Jahmed is Draped in Armani: There was no way that west coast rapper Jahmed was going to let a global pandemic slow down his career when it was just getting started. The artist was just preparing to release his THEBOOFMOBILE EP when the world screeched to a halt, and so he had to do everything the hard way. A debut drop with no touring – the ability to take his brand new music to the masses was snatched away. But the internet has made the world a small place, and he’s thriving anyway. Now, he’s just released the Armani album – his second lockdown project.
“THEBOOFMOBILE came out this time last year, in the earlier stages, so we were limited on that rollout,” Jahmed says by phone. “Same with this one. I think it’s a beauty because it takes a lot of guts to do stuff like this. I’m very new into being in the business, the industry. For me to be limited and still making somewhat of an impact is a blessing because when the time is right, when we’re not locked down and limited, I think I’m gonna go crazy when I drop a project and I can really have a full rollout and a press run with it. All of this only tells me what I can do when I’m not limited.”
He’s right. He’s currently like a coiled spring, doing everything he can while options are restricted and ready to go crazy when conditions allow. He’s been preparing for this his whole life.
“Probably the age of 14 around 2010, is when I first started, when I first made my first record,” he says. “It didn’t really get serious until I got into high school. Everybody was figuring out what they were going to do, college-wise. I tried to lean toward the college route but it didn’t make sense. Rap was a tool for me to express myself, because I was going through a lot at the time. It just made sense for me to really take it seriously then, around 2014.”
Back then, he was learning from west coast icons such as Ice Cube/NWA, DJ Quik, and Suga Free. Like the latter, Jahmed is from Pomona, though he has divided his time between Southern California and Texas for family reasons. That geographical split, he says, has helped shape his personality and musical style.
“During high school, at Christmas and winter breaks, I would go out to Texas because my grandmother on my father’s side, they all lived there,” he says. “Both of my grandmothers are southern. So the south has always been in my blood. When I was able, I’d go back and forth to Texas and eventually after I graduated high school, I moved to Texas to see what Texas was talking about.”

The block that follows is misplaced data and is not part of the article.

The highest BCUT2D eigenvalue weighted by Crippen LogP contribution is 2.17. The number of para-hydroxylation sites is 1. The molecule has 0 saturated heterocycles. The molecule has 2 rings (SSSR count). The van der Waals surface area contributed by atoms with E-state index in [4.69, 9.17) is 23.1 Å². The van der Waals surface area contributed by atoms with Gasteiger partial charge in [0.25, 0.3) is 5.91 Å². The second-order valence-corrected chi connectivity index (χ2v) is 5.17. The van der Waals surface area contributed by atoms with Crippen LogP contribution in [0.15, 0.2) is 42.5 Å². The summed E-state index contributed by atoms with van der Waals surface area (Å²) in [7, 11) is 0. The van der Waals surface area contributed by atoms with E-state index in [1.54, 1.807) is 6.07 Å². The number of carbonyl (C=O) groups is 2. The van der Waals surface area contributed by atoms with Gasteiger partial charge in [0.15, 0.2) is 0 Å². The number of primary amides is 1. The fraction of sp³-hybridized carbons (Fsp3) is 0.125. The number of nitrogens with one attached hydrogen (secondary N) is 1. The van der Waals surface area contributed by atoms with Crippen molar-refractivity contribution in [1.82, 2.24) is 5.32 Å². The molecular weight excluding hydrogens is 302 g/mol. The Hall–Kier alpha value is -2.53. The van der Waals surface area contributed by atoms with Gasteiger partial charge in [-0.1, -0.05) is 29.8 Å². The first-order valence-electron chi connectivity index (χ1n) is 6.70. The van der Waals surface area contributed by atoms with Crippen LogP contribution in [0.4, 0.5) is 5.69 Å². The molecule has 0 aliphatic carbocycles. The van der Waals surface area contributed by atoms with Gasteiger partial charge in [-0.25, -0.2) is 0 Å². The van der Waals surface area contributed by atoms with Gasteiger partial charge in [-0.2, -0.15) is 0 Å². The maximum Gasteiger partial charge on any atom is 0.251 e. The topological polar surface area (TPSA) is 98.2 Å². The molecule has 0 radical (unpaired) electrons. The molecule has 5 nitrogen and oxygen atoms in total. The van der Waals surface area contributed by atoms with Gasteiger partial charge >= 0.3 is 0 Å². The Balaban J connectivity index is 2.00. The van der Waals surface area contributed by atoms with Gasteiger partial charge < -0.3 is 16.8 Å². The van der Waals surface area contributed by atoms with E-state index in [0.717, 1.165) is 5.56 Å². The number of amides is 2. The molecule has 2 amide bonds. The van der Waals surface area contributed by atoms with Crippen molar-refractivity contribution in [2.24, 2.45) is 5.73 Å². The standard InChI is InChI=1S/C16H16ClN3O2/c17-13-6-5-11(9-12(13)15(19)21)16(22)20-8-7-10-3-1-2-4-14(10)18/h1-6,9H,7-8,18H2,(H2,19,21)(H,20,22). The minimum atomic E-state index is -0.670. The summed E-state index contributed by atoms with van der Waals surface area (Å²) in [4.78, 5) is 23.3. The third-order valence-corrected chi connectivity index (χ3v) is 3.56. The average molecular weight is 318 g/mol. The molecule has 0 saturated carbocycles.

“It’s one of the greatest moves I ever did because growing up in California, you’re used to certain things, seeing certain things,” he continues. “The lingo. Then you have this second chance to experience a whole other side of the world. You start getting into the southern lingo, the music, and it was one of the best things I ever did. I was able to match those two worlds together and come up with records like ‘Roadblock’ where it’s a southern bassline but then California sounds, swag and attitudes.”
Nowadays, he describes his sound as energetic, a means to express himself.
“Really just being aggressive with certain records,” he says. “It’s just out there. I guess you never know what you’re going to get when you listen to Jah. I’m not trying to box myself in, but it’s very open.”
While his love for Texas is understandable, Jahmed is keen to stress the virtues of the current SoCal hip-hop scene. This region will, he says, always provide due to its ingrained authenticity.
“It’s aggressive, it’s up front with you, and a lot of times we need that in music,” he says. “We have a lot of different types of approaches from different sides. But Southern California is always gonna be there because it’s just real. We’re tough out here, and we’re tough critics. We’re so selective of who to put on a pedestal because you’ve got to be authentic. You’ve got to be about what you’re talking about, what you’re rapping about. We don’t just accept anything.”
Armani is the new EP, and it displays all of that authenticity and aggression. Jahmed is naturally delighted with the way it turned out.
“I think it was the perfect outcome,” he says. “Making a body of work, I had expectations and of course I exceeded those. Just on the music side, the sonics, the maturity that I’ve obtained while making this project. I’m definitely pleased with the outcome. I couldn’t be happier.”
Lyrically, the artist has tried to keep things as literal as possible. There’s little in the way of metaphor here, as he explores life as he knows it.
“I try to spoon feed the lyrics, and at the same time balance it with saying clever things,” he says. “I think lyrically, it’s a perfect balance. There’s enough for the hip-hop heads, in records like ‘Makaveli,’ and ‘Dirty, Ho.’ It’s a perfect balance when seeing it from afar.”
The evolution from THEBOOFMOBILE is, he says, stark. His writing is more mature, even after only a year. That debut EP saw the rapper having fun and finding himself.
“It’s the same thing with Armani as well, but you can hear a lot of maturity,” he says. “You can hear that I went through something, and putting that vulnerability frontline. What I have to share and my experience of living. Being a young black man in America, I just think those few topics I name right there, it’s a huge progression. It takes a lot for an artist to put himself in front of these songs and giving it to the thousands of people who listen to you. You’re giving your life to these people.”
Looking ahead, Jahmed has some livestreams in the world for 2021, and he hasn’t stopped recording.
“Two days after the project, I went right back into the studio so I think there will be more music coming,” he says. “More records. I’m trying to get one more project out before the end of the year. I’m trying to go crazy with it. It just don’t stop. It’s still going to be coming.”
Jahmed is Draped in Armani: The Armani EP is out now.